“Tosh? Are you alright?” Ianto asked, setting his friend’s coffee down on her desk. It was late Thursday evening and she was just sitting there, not working, iPod in hand, staring at it with a resigned and hopeless expression on her face.
At the sound of his voice, she looked up at him with a wan smile. “I’m fine, Ianto, it’s just… I went through my entire iTunes library and made a playlist called ‘Feelings’. It’s seven and a half hours long, and… it made me think. I have all those feelings, but no one to share them with. What does that make me? Am I always going to be unloved and alone?”
“You’re not unloved, Tosh. I love you, and so does Jack.”
“I know, and I love both of you too, but you’re my friends, not my…” She trailed off. “You two have each other, and Gwen has Rhys, and Owen has someone new practically every night but he never gives me a second glance.” She sighed heavily. “I’m just so tired of not having someone of my own. The only people in the last two years who’ve shown any interest in me have been a homicidal alien woman who just wanted a way into torchwood, and a soldier from the past who had to go back to his own time and face the worst fate imaginable. Why can’t I find someone nice?”
Ianto perched on the edge of Tosh’s desk and took her hand in his, squeezing gently, hoping to take the sting out of what he was about to say. “It’s because you’re always either working here, or at home,” he explained. “Tosh, you’re never going to find someone if you never go anywhere. You need to get out there where all the other single people are. There are hundreds of people just like you, looking for love, and you’ll probably hook up with some losers before you find your Miss or Mister Right, but someone is out there looking for someone like you. You’re smart, beautiful, caring, and you deserve to have someone special in your life, but you need to make the first move because you’re not going to find them sitting at your computer at ten thirty in the evening. You need to go home, get dressed up, and go out on the town. And when you do, don’t just sit in a corner and wait to be noticed; pick someone and talk to them first.” He leant over and dropped a kiss on the top of her head. “Think it over, but don’t stay here all night. I’ll see you in the morning.”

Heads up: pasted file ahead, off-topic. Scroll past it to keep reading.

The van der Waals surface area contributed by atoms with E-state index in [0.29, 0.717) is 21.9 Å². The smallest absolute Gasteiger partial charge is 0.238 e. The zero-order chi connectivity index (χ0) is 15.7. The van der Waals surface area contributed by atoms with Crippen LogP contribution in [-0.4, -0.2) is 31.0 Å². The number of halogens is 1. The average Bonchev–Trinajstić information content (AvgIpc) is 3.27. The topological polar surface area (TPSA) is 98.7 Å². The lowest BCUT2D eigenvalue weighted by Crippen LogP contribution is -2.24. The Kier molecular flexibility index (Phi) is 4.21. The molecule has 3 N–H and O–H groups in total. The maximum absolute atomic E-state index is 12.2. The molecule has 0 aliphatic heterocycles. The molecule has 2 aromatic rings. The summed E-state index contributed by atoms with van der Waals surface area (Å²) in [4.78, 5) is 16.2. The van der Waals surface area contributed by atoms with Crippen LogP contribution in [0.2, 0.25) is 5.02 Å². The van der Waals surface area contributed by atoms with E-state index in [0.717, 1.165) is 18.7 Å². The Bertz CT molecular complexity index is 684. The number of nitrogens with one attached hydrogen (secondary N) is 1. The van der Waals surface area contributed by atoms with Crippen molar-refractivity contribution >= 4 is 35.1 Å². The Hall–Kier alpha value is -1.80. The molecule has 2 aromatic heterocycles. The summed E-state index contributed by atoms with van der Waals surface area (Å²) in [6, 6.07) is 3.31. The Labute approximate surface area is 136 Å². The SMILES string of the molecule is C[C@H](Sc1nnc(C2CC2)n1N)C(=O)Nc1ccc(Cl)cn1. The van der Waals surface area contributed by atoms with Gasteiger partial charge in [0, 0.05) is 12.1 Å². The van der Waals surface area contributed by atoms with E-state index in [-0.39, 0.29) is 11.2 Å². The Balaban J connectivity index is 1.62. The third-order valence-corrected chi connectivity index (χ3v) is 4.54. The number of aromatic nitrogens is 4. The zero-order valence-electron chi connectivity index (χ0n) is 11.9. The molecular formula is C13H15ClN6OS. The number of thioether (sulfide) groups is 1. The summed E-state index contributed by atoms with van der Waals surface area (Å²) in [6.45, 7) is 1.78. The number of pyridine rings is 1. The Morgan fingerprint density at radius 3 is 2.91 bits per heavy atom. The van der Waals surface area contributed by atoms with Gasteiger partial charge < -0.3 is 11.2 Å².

“Thanks, Ianto. Goodnight.” As her friend walked away, Tosh thought about what he’d said; it was too late to do anything tonight, but maybe tomorrow…
The following evening, instead of staying late Tosh finished up what she was working on and was out the door before seven. She went straight home, had a bite to eat, showered, changed into something nice but not too dressy, took care over her hair and make-up, and was out the door again by eight-thirty.
She chose one of the classier bars, bought herself a vodka tonic, and scanned the room, nervous but determined to follow Ianto’s instructions. None of the men caught her eye; they were loud and showing off, probably already well on their way to getting drunk.
Just as she was about to down her drink and try somewhere else, she spotted the young woman sitting alone in the corner. She was pretty, with long, brown hair in a braid, and she looked lost, as if she was regretting even coming into the bar. She toyed with the glass of wine in front of her and seemed to be trying to make herself invisible. ‘Just like I usually do,’ Tosh thought. Quickly finishing her drink, she bought another and made her way through the crowd to the corner table.
“Hi, do you mind if I join you? I hadn’t realised it would be so packed in here tonight.” That wasn’t really a lie.
A surprised expression crossed the woman’s face. “Oh, no, not at all.”
Tosh slid into an empty chair. “I’m Toshiko.”
“Lily,” the young woman offered shyly.
“What are you doing here all alone in the corner, Lily?”
“Oh, I came out with some of the other girls from work, but… I don’t know where they went.”
“I’ve been there, back when I lived in London,” Tosh said with a sympathetic smile. “They invite you, then ditch you the first chance they get, like they feel they should include you, but they don’t really want to.”
“Yeah. It’s not the first time either. It’s the same thing every Friday night. You’d think I’d learn, but I just keep hoping they’ll be nicer this time, and they never are. I almost didn’t bother to come tonight.”
“Well, I’m glad you did,” Tosh told her. “Because otherwise I might not have met you, and that would be a shame.”
Lily smiled, blushing faintly. “Yes, I think I’m glad I came too.”
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